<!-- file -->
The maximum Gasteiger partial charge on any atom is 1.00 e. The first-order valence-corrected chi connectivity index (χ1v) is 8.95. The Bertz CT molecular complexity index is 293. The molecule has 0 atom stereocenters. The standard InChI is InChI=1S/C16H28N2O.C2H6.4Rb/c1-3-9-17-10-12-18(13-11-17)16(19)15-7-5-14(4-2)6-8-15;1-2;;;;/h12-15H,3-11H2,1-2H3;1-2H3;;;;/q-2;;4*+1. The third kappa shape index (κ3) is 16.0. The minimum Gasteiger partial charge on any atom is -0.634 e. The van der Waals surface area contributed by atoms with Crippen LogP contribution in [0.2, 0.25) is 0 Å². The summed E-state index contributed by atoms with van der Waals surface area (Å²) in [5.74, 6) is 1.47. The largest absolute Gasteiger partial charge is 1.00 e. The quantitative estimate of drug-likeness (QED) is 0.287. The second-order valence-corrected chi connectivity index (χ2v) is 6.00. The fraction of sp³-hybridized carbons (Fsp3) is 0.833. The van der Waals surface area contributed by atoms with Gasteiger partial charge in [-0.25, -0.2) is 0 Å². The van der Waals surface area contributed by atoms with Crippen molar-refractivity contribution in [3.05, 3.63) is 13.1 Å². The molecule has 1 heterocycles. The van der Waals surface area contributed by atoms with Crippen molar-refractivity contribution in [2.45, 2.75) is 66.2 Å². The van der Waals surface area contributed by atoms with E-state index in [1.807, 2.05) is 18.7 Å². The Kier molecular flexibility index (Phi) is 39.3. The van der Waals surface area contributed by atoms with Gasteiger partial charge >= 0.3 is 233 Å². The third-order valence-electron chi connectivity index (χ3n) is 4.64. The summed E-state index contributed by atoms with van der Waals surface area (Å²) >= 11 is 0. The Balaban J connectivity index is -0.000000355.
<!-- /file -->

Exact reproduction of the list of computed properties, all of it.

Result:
The maximum Gasteiger partial charge on any atom is 1.00 e. The first-order valence-corrected chi connectivity index (χ1v) is 8.95. The Bertz CT molecular complexity index is 293. The molecule has 0 atom stereocenters. The standard InChI is InChI=1S/C16H28N2O.C2H6.4Rb/c1-3-9-17-10-12-18(13-11-17)16(19)15-7-5-14(4-2)6-8-15;1-2;;;;/h12-15H,3-11H2,1-2H3;1-2H3;;;;/q-2;;4*+1. The third kappa shape index (κ3) is 16.0. The minimum Gasteiger partial charge on any atom is -0.634 e. The van der Waals surface area contributed by atoms with Crippen LogP contribution in [0.2, 0.25) is 0 Å². The summed E-state index contributed by atoms with van der Waals surface area (Å²) in [5.74, 6) is 1.47. The largest absolute Gasteiger partial charge is 1.00 e. The quantitative estimate of drug-likeness (QED) is 0.287. The second-order valence-corrected chi connectivity index (χ2v) is 6.00. The fraction of sp³-hybridized carbons (Fsp3) is 0.833. The van der Waals surface area contributed by atoms with Gasteiger partial charge in [-0.25, -0.2) is 0 Å². The van der Waals surface area contributed by atoms with Crippen molar-refractivity contribution in [3.05, 3.63) is 13.1 Å². The molecule has 1 heterocycles. The van der Waals surface area contributed by atoms with Crippen molar-refractivity contribution in [2.45, 2.75) is 66.2 Å². The van der Waals surface area contributed by atoms with E-state index in [1.807, 2.05) is 18.7 Å². The Kier molecular flexibility index (Phi) is 39.3. The van der Waals surface area contributed by atoms with Gasteiger partial charge >= 0.3 is 233 Å². The third-order valence-electron chi connectivity index (χ3n) is 4.64. The summed E-state index contributed by atoms with van der Waals surface area (Å²) >= 11 is 0. The Balaban J connectivity index is -0.000000355.